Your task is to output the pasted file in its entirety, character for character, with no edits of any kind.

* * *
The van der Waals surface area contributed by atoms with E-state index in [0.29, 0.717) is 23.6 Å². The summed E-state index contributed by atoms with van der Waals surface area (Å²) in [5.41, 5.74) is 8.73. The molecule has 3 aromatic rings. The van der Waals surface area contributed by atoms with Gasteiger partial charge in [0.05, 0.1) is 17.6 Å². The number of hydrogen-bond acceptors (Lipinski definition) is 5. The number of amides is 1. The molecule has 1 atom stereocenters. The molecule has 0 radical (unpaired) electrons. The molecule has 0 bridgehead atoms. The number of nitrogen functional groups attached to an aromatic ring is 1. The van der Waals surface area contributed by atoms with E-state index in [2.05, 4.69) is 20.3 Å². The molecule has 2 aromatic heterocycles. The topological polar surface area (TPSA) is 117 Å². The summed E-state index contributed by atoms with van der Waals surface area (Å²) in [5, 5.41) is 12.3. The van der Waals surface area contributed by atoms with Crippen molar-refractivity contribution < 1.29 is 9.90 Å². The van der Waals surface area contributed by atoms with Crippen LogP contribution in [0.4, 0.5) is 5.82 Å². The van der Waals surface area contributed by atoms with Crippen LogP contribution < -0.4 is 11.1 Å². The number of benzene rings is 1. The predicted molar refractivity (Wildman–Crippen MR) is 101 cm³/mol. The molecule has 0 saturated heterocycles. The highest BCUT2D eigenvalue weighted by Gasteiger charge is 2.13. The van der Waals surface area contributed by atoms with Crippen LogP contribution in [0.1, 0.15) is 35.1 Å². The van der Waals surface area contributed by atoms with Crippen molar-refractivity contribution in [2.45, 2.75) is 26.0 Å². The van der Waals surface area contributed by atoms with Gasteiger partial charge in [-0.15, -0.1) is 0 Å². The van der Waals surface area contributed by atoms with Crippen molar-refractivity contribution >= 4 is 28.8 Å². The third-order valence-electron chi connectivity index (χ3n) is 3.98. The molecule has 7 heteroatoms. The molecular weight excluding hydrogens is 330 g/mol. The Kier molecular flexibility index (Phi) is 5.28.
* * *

The van der Waals surface area contributed by atoms with E-state index in [0.29, 0.717) is 23.6 Å². The summed E-state index contributed by atoms with van der Waals surface area (Å²) in [5.41, 5.74) is 8.73. The molecule has 3 aromatic rings. The van der Waals surface area contributed by atoms with Gasteiger partial charge in [0.05, 0.1) is 17.6 Å². The number of hydrogen-bond acceptors (Lipinski definition) is 5. The number of amides is 1. The molecule has 1 atom stereocenters. The molecule has 0 radical (unpaired) electrons. The molecule has 0 bridgehead atoms. The number of nitrogen functional groups attached to an aromatic ring is 1. The van der Waals surface area contributed by atoms with E-state index in [2.05, 4.69) is 20.3 Å². The molecule has 2 aromatic heterocycles. The topological polar surface area (TPSA) is 117 Å². The summed E-state index contributed by atoms with van der Waals surface area (Å²) in [5, 5.41) is 12.3. The van der Waals surface area contributed by atoms with Crippen molar-refractivity contribution < 1.29 is 9.90 Å². The van der Waals surface area contributed by atoms with Crippen LogP contribution in [0.4, 0.5) is 5.82 Å². The van der Waals surface area contributed by atoms with Crippen LogP contribution < -0.4 is 11.1 Å². The number of benzene rings is 1. The predicted molar refractivity (Wildman–Crippen MR) is 101 cm³/mol. The molecule has 0 saturated heterocycles. The highest BCUT2D eigenvalue weighted by Gasteiger charge is 2.13. The van der Waals surface area contributed by atoms with Crippen LogP contribution in [0.1, 0.15) is 35.1 Å². The van der Waals surface area contributed by atoms with Crippen molar-refractivity contribution in [2.45, 2.75) is 26.0 Å². The van der Waals surface area contributed by atoms with Gasteiger partial charge in [-0.15, -0.1) is 0 Å². The van der Waals surface area contributed by atoms with Crippen molar-refractivity contribution >= 4 is 28.8 Å². The third-order valence-electron chi connectivity index (χ3n) is 3.98. The molecule has 7 heteroatoms. The molecular weight excluding hydrogens is 330 g/mol. The Kier molecular flexibility index (Phi) is 5.28.